Completely agree that this year was all about the good “feels” and morals. I think the McDonald’s commercial was great too, ‘Pay with Love’. I thought it was interesting that Mercedes went against the grain, and had the tortoise cheat to win the race. But I suppose it was appropriate considering the Deflateriots also won the Super Bowl.
Steven Busch, Production Artist

It was interesting to watch with my kids who are 12, 11 and 8. My son, the oldest said – “Why can’t commercials have this type of quality all the time?” His favorite by far was Doritos. He laughed and said he could completely picture that happening in real life. As I am laughing at the Fiat commercial, which I felt was clever and creative my 11-year old daughter was insistent on asking, “what does the ‘little blue pill’ do?” Overall I agree the ads were a step up this year, as was the game! One of my favorites was the McDonald’s commercial. It was a feel-good that actually encouraged customers to go in through February 14 to see if they might be one of the lucky ones to be randomly picked. My youngest said, “I could totally dance for food!”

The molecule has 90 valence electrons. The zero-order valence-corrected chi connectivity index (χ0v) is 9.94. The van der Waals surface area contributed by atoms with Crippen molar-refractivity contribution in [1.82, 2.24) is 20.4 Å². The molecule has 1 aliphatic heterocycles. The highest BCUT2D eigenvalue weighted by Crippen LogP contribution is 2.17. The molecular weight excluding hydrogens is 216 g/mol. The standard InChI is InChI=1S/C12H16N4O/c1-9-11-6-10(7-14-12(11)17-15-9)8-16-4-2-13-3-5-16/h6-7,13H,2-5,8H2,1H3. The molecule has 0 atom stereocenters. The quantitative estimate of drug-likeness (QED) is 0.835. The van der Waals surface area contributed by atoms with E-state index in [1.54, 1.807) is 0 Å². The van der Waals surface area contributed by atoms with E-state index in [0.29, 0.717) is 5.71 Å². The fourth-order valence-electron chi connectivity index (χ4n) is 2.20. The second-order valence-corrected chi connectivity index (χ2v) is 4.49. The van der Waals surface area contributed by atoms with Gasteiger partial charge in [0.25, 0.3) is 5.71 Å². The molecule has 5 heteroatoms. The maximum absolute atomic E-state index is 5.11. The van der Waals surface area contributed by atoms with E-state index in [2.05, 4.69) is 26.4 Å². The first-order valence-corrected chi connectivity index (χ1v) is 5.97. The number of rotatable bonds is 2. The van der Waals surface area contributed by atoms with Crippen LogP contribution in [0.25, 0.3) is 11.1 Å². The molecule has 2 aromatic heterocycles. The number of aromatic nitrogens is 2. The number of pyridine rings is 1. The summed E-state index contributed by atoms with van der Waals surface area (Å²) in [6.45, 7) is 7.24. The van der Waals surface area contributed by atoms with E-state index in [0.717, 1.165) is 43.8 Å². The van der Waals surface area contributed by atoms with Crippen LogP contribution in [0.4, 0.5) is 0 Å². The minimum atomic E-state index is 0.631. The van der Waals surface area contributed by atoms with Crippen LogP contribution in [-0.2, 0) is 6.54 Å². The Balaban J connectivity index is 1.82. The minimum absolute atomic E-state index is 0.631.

Robin Lybarger, Vice President: PR & Social Media

I always find it interesting to watch the reactions of those around me. Overall, the girls oohed and ahhed over the puppies, while the guys complained about everything being “sooo serious!” I was in complete agreement with my buddies as we continued to discuss the First Bank spots from TDA Boulder, dissing the old school ATM and promoting Person to Person transfers. While this new service isn’t groundbreaking, (we’re Venmo kids through and through,) it gave the girls and guys what they wanted—cute puppies with a (somewhat) funny punchline.  The best part about it? Everyone recalled who the ad was for and what new service it was promoting.
Leigh Ann Peterson, Account Executive